Titling his album ‘Is The Is Are’, DIIV isn’t trying to be understood. With his new record, spent two years in the making, Zachary Cole Smith is presenting a portrait of who he is – flaws, misapprehensions, and all. “I feel like I’m fighting for my life” he echoes on the title track, and that spirit that very much runs through the whole of the album. Whether it’s contesting personal issues, wrangling to create, or disputing with some further meaning, he’s faced his battles and emerged with an album that bares his soul.
More immediate than debut ‘Oshin’, Cole’s vocals resonate from the forefront of the mix. Guitars shimmer and gleam around him, percussion rolling and driving in waves. It’s almost soothing, but upon delving under the bubbling riffs and distorted squalls, and peering behind the hazy vocals, DIIV presents something a whole lot darker. Glamorous, seductive, and entirely troubled, ‘Is The Is Are’ is the album he always needed to make.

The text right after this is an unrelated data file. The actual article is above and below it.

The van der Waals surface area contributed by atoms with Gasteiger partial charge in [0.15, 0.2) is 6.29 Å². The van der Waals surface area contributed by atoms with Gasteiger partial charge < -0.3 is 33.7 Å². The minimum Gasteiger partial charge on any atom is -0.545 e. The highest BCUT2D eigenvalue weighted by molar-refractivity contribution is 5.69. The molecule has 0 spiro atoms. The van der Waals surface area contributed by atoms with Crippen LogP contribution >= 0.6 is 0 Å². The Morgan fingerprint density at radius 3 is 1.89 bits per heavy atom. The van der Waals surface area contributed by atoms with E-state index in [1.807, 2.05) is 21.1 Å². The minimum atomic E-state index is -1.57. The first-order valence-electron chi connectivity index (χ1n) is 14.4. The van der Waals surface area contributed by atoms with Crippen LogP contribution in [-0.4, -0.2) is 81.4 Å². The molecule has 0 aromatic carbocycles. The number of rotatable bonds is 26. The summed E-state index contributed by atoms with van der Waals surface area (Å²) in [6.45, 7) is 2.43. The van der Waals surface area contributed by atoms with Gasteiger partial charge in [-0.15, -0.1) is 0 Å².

Album opener ‘Out Of Mind’ buries everything deep beneath sparkling riffs and an exterior polished to grace, but all it takes is a few moments more for those tribulations to simmer to the surface, giving ‘Is The Is Are’ it’s visceral flavour. From the unabashed declaration of love on ‘Under The Sun’ through the red-raw shrieks of ‘Mire (Grant’s Song)’, the emotions portrayed on the record are cut straight from the core.
It’s nothing if it isn’t honest. ‘Take Your Time’ spirals through extended efforts of self-preservation, while the eponymous ‘Is The Is Are’ skirmishes with the endeavour head on. ‘Waste Of Time’ is rooted in its own misfortune, trudging steadily through the pre-emptive and reactive motions of instrumental disarray. On ‘Dust’ the guitars take full control. Cole’s vocals drone with a spaced-out detachment from everything around him, whilst solo melodies soar, screech, and tumble through a delirious chaos.
‘Is The Is Are’ is a complex depiction of fractured personality. Lost, found, happy, sad, in love, and desolately alone, DIIVs second record takes a format of success, and turns it into something so real you can practically taste it. Any sense of euphoric escapism has gone. Cole has found exactly who he is, and now he’s sharing that with you.